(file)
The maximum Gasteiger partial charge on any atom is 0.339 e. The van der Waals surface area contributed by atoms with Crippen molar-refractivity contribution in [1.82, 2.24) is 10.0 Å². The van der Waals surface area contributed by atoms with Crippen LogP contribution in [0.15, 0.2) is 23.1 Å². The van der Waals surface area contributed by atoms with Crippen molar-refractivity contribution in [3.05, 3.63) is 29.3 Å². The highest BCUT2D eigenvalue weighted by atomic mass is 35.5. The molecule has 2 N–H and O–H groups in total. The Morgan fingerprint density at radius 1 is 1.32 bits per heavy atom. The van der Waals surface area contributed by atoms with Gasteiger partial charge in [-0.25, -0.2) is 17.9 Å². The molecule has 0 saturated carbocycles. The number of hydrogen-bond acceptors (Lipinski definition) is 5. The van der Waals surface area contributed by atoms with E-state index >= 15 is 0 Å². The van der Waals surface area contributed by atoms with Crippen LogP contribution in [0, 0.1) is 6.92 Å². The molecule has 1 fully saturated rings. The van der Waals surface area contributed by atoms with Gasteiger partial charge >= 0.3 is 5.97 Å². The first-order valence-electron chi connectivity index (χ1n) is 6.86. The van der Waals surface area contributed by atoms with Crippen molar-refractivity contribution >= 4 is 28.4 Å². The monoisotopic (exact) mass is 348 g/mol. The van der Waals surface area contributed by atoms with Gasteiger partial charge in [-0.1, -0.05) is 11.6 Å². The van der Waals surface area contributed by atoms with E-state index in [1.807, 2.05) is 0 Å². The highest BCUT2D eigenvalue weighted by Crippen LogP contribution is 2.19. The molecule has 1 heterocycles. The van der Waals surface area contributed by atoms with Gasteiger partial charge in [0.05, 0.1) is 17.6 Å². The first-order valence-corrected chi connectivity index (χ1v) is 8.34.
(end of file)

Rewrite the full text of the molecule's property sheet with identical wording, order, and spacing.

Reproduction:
The maximum Gasteiger partial charge on any atom is 0.339 e. The van der Waals surface area contributed by atoms with Crippen molar-refractivity contribution in [1.82, 2.24) is 10.0 Å². The van der Waals surface area contributed by atoms with Crippen LogP contribution in [0.15, 0.2) is 23.1 Å². The van der Waals surface area contributed by atoms with Crippen molar-refractivity contribution in [3.05, 3.63) is 29.3 Å². The highest BCUT2D eigenvalue weighted by atomic mass is 35.5. The molecule has 2 N–H and O–H groups in total. The Morgan fingerprint density at radius 1 is 1.32 bits per heavy atom. The van der Waals surface area contributed by atoms with Gasteiger partial charge in [-0.25, -0.2) is 17.9 Å². The molecule has 0 saturated carbocycles. The number of hydrogen-bond acceptors (Lipinski definition) is 5. The van der Waals surface area contributed by atoms with E-state index >= 15 is 0 Å². The van der Waals surface area contributed by atoms with Crippen LogP contribution in [0, 0.1) is 6.92 Å². The molecule has 1 fully saturated rings. The van der Waals surface area contributed by atoms with Gasteiger partial charge >= 0.3 is 5.97 Å². The first-order valence-electron chi connectivity index (χ1n) is 6.86. The van der Waals surface area contributed by atoms with Crippen molar-refractivity contribution >= 4 is 28.4 Å². The monoisotopic (exact) mass is 348 g/mol. The van der Waals surface area contributed by atoms with Gasteiger partial charge in [-0.1, -0.05) is 11.6 Å². The van der Waals surface area contributed by atoms with E-state index in [1.807, 2.05) is 0 Å². The highest BCUT2D eigenvalue weighted by Crippen LogP contribution is 2.19. The molecule has 1 heterocycles. The van der Waals surface area contributed by atoms with Gasteiger partial charge in [0.05, 0.1) is 17.6 Å². The first-order valence-corrected chi connectivity index (χ1v) is 8.34.